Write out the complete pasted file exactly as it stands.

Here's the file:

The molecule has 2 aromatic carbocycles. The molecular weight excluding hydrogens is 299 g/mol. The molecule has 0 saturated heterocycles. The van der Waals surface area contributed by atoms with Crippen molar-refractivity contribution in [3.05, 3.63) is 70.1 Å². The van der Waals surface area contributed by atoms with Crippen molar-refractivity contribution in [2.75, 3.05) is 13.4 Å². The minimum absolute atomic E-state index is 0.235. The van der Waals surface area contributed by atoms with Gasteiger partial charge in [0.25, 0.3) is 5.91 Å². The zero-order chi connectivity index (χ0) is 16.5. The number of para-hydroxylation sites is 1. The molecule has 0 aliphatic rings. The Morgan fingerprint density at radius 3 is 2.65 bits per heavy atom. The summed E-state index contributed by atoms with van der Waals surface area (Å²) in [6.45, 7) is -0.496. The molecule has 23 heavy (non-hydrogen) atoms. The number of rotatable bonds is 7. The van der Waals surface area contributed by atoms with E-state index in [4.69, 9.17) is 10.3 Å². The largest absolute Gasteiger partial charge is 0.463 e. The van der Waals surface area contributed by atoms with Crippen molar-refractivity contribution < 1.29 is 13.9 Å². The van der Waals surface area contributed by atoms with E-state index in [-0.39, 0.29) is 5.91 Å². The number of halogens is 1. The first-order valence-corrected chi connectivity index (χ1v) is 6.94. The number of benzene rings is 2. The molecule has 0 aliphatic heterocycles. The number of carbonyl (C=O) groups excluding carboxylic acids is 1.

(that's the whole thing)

The molecule has 2 aromatic carbocycles. The molecular weight excluding hydrogens is 299 g/mol. The molecule has 0 saturated heterocycles. The van der Waals surface area contributed by atoms with Crippen molar-refractivity contribution in [3.05, 3.63) is 70.1 Å². The van der Waals surface area contributed by atoms with Crippen molar-refractivity contribution in [2.75, 3.05) is 13.4 Å². The minimum absolute atomic E-state index is 0.235. The van der Waals surface area contributed by atoms with Gasteiger partial charge in [0.25, 0.3) is 5.91 Å². The zero-order chi connectivity index (χ0) is 16.5. The number of para-hydroxylation sites is 1. The molecule has 0 aliphatic rings. The Morgan fingerprint density at radius 3 is 2.65 bits per heavy atom. The summed E-state index contributed by atoms with van der Waals surface area (Å²) in [6.45, 7) is -0.496. The molecule has 23 heavy (non-hydrogen) atoms. The number of rotatable bonds is 7. The van der Waals surface area contributed by atoms with E-state index in [4.69, 9.17) is 10.3 Å². The largest absolute Gasteiger partial charge is 0.463 e. The van der Waals surface area contributed by atoms with Crippen molar-refractivity contribution < 1.29 is 13.9 Å². The van der Waals surface area contributed by atoms with E-state index in [-0.39, 0.29) is 5.91 Å². The number of halogens is 1. The first-order valence-corrected chi connectivity index (χ1v) is 6.94. The number of benzene rings is 2. The molecule has 0 aliphatic heterocycles. The number of carbonyl (C=O) groups excluding carboxylic acids is 1.